Rhamphorhynchus /ˌræmfəˈrɪŋkəs/, “beak snout”, is a genus of long-tailed pterosaurs in the Jurassic period. Less specialized than contemporary, short-tailed pterodactyloid pterosaurs such as Pterodactylus, it had a long tail, stiffened with ligaments, which ended in a characteristic diamond-shaped vane. The jaws of Rhamphorhynchus housed needle-like teeth, which were angled forward, with a curved, sharp, beak-like tip lacking teeth, indicating a diet mainly of fishand insects.
Although fragmentary fossil remains possibly belonging to Rhamphorhynchus have been found in England, Tanzania, and Spain, the best preserved specimens come from the Solnhofen limestone of Bavaria, Germany. Many of these fossils preserve not only the bones but impressions of soft tissues such as wing membranes. Scattered teeth believed to belong to Rhamphorhynchus have been found in Portugal as well.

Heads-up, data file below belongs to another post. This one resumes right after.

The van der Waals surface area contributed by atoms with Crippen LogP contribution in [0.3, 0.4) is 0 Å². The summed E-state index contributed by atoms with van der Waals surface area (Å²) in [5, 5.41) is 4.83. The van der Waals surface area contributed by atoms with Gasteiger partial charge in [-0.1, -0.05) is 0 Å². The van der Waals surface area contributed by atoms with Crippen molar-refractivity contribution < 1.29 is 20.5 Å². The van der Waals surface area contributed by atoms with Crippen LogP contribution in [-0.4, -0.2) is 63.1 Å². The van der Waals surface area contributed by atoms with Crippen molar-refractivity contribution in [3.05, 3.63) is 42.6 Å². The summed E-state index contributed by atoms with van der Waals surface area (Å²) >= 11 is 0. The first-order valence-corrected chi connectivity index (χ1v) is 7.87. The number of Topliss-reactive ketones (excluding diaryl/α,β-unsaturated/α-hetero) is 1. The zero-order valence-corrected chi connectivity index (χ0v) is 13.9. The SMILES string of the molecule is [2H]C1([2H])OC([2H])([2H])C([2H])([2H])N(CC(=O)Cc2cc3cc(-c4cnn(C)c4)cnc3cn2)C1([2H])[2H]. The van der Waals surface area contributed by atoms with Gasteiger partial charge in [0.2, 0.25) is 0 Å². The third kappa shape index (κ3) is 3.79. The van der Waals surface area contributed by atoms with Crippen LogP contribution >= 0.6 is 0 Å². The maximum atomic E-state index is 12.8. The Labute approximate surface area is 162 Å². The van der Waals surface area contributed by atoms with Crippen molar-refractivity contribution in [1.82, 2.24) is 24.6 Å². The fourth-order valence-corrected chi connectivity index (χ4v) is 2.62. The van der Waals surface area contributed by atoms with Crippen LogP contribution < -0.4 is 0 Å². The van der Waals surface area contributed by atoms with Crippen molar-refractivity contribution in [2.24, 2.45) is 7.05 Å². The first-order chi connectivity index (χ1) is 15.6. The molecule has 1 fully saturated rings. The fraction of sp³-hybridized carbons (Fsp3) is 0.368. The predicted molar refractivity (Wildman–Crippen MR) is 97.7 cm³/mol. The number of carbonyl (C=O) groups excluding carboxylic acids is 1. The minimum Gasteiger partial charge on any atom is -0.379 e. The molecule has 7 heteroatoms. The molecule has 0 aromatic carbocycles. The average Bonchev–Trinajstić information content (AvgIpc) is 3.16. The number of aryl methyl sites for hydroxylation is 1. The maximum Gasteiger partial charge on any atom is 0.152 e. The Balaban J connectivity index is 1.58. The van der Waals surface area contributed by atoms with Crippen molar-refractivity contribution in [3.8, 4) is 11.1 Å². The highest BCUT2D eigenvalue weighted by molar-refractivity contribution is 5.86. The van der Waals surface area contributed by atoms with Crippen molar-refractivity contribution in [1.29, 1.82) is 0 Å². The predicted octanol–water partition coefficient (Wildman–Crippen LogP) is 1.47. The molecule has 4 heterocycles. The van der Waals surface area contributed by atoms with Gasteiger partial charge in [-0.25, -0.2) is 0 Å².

The largest known specimen of Rhamphorhynchus muensteri (catalog number BMNH 37002) measures 1.26 meters (4.1 ft) long with a wingspan of 1.81 m (5.9 ft).
Contrary to a 1927 report by pterosaur researcher Ferdinand Broili, Rhamphorhynchus lacked any bony or soft tissue skull crest, as seen in several species of contemporary small pterodactyloid pterosaurs. Broili claimed to have found a two millimeter tall crest made of thin bone that ran much of the skulls length in one Rhamphorhynchus specimen, evidenced by an impression in the surrounding rock and a few small fragments of the crest itself. However, subsequent examination of this specimen by Wellnhofer in 1975 and Bennett in 2002 using both visible and ultraviolet light found no trace of a crest, and both concluded that Broili was mistaken. The supposed crest, they concluded, was simply an artifact of preservation.
(From Wikipedia, February 2015)